display(op([1,-1],K), size=[600,600], axes=none);  # The last frame

                          

 

ValentinelDay.mw
 

Edit. The code was edited - the number of frames has been increased.

Let us consider the linear integer programming problem:

A := Matrix([[1, 7, 1, 3], [1, 6, 4, 6], [17, 1, 5, 1], [1, 6, 10, 4]]):
 n := 4; z := add(add(A[i, j]*x[i, j], j = 1 .. n), i = 1 .. n):
restr := {seq(add(x[i, j], i = 1 .. n) = 1, j = 1 .. n), seq(add(x[i, j], j = 1 .. n) = 1, i = 1 .. n)}:
 sol := Optimization[LPSolve](z, restr, assume = binary);

Error, (in Optimization:-LPSolve) no feasible integer point found; 
use feasibilitytolerance option to adjust tolerance

sol1 := Optimization[LPSolve](z, restr, assume = binary, feasibilitytolerance = 100, integertolerance = 1);

Error, (in Optimization:-LPSolve) no feasible integer point found;
 use feasibilitytolerance option to adjust tolerance

That was OK in Maple 16, outputting

.

The bug in one of the principal Maple commands lasts since Maple 2015, where the above code causes "Kernel connection has been lost". The SCRs about it were submitted three times (see http://www.mapleprimes.com/questions/204750-Bug-In-LPSolve-In-Maple-20151).

The Mobius strip  Mobius_strip_rolling.mw

Variants :


The line and the curve on the surface.

 

Recently, I came across an addendum to a problem that appears in many calculus texts, an addendum I had never explored. It intrigued me, and I hope it will capture your attention too.

The problem is that of girding the equator of the earth with a belt, then extending by one unit (here, taken as the foot) the radius of the circle so formed. The question is by how much does the circumference of the belt increase. This problem usually appears in the section of the calculus text dealing with linear approximations by the differential. It turns out that the circumference of the enlarged band is 2*Pi ft greater than the original band.

(An alternate version of this has the circumference of the band increased by one foot, with the radius then being increased by 0.16 ft.)

The addendum to the problem then asked how high would the enlarged band be over the surface of the earth if it were lifted at one point and drawn as tight as possible around the equator. At first, I didn't know what to think. Would the height be some surprisingly large number? And how would one go about calculating this height.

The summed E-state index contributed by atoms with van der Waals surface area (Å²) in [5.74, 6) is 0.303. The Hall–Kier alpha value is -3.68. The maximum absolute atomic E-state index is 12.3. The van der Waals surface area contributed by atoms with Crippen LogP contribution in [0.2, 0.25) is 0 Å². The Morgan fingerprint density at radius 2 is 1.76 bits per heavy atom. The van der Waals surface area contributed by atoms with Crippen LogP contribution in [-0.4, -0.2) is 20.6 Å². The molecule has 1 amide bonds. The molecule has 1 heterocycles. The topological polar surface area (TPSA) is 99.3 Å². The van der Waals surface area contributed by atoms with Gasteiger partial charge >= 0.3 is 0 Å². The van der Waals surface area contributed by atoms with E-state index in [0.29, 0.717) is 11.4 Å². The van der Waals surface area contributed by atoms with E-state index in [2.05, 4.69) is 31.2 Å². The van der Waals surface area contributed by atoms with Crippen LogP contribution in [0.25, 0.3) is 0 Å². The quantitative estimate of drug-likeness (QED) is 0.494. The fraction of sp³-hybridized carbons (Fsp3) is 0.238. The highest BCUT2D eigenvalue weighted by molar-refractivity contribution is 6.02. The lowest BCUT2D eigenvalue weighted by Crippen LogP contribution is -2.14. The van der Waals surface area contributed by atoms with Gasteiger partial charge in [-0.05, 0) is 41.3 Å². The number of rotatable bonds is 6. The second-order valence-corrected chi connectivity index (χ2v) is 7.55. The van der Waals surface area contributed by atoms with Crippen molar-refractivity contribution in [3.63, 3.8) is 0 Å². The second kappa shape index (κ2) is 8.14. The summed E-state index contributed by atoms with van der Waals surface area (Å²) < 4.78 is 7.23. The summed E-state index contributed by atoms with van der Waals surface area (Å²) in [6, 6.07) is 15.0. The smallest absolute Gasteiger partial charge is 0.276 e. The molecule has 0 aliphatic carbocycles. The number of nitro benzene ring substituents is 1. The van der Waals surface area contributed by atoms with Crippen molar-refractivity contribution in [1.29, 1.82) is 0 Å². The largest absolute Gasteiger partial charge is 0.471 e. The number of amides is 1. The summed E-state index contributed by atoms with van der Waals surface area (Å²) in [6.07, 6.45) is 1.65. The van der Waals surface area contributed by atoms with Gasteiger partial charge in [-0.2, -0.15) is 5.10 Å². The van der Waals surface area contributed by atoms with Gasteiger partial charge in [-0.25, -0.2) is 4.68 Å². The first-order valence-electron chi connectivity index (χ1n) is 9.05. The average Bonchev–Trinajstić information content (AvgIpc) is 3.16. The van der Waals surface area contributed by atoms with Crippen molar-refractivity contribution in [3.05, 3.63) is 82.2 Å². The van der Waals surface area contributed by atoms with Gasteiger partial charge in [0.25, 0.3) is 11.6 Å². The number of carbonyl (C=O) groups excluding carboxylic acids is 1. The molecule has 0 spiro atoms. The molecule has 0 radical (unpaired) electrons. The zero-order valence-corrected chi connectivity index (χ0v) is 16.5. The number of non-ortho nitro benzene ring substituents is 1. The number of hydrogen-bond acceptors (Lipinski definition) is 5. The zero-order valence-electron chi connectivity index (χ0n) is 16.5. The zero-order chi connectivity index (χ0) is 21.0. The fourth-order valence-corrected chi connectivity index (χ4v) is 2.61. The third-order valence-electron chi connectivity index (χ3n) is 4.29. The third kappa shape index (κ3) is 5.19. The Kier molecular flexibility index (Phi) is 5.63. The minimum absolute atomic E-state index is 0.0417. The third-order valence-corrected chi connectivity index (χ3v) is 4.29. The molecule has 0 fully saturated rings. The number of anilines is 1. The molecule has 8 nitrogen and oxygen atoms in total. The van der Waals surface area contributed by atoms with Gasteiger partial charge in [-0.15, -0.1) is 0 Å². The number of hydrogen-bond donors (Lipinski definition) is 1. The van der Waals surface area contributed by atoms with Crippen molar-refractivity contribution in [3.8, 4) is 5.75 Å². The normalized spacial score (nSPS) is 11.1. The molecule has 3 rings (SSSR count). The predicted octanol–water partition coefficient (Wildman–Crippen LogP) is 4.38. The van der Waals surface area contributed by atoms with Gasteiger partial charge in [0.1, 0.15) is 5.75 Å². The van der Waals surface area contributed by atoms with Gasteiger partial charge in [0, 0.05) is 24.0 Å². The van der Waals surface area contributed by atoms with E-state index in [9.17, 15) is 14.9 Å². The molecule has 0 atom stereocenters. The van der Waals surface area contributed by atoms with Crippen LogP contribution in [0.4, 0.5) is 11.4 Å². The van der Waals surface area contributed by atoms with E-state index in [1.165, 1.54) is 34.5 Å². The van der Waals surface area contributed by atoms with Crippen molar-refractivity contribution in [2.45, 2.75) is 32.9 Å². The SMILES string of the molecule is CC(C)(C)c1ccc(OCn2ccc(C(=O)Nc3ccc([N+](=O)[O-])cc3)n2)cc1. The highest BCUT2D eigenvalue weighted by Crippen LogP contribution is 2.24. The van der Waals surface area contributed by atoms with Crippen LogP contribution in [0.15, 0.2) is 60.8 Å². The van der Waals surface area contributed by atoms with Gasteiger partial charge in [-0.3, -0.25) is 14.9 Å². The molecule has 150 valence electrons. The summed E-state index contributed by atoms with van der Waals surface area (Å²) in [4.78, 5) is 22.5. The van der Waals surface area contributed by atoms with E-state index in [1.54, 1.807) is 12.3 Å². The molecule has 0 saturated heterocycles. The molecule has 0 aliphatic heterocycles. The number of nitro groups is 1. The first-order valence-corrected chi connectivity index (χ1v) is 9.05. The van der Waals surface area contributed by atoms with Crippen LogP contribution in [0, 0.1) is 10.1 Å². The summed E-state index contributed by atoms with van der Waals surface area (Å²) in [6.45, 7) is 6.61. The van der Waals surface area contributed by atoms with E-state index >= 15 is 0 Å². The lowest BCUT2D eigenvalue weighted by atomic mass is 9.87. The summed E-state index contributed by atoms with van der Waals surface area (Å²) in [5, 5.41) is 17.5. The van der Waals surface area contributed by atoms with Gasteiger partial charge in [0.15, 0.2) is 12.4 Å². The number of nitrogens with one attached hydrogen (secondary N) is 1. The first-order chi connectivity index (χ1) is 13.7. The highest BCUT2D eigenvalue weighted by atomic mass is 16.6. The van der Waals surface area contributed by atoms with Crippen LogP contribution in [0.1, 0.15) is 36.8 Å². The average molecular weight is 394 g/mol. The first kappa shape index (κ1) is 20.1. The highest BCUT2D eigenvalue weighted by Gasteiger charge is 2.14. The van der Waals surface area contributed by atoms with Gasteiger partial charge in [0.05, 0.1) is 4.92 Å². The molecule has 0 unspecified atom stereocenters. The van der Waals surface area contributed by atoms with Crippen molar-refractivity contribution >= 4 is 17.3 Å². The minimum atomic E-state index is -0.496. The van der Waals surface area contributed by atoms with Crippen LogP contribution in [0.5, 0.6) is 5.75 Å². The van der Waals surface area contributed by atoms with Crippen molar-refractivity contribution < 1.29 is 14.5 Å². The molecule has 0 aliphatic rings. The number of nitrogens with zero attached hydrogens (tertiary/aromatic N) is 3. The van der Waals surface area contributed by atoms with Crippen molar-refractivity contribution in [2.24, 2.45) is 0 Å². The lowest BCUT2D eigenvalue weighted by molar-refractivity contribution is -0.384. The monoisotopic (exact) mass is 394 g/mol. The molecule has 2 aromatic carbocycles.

It turns out that the enlarged and lifted band would be some 616.67 feet above the surface of the earth! This is significantly larger than the increase in the diameter of the original band. So, the result is a surprise, at least to me.

This is the kind of amusement that retirement affords. I heartily recommend both the amusement and the retirement. The supporting calculations can be found in the attached worksheet: Girding.mw

Let us consider 

restart; 
MultiSeries:-limit(sin(n)/n, n = infinity, complex);
0

The answer is wrong: in view of the Casorati-Weierstrass theorem the limit does not exist. Let us try another limit command of Maple

limit(sin(n)/n, n = infinity, complex);


(lim) (sin(n))/(n)

which fails. Therefore, Maple user does not obtain the correct answer. 

Suppose we have some simple animations. Our goal - to build a more complex animation, combining the original animations in different ways.
We show how to do it on the example of the three animations. The technique is general and can be applied to any number of animations.

Here are the three simple animations:

restart;
with(plots):
A:=animate(plot, [sin(x), x=-Pi..a, color=red, thickness=3], a=-Pi..Pi):
B:=animate(plot, [x^2-1, x=-2..a, thickness=3, color=green], a=-2..2): 
C:=animate(plot, [[4*cos(t),4*sin(t), t=0..a], color=blue, thickness=3], a=0..2*Pi):

 

In Example 1 all three animation executed simultaneously:

display([A, B, C], view=[-4..4,-4..4]);

                                

 

In Example 2, the same animation performed sequentially. Note that the previous animation disappears completely when the next one begins to execute:

display([A, B, C], insequence);

                                 

 

Below we show how to save the last frame of every previous animation into subsequent animations:

display([A, display(op([1,-1,1],A),B), display(op([1,-1,1],A),op([1,-1,1],B),C)], insequence);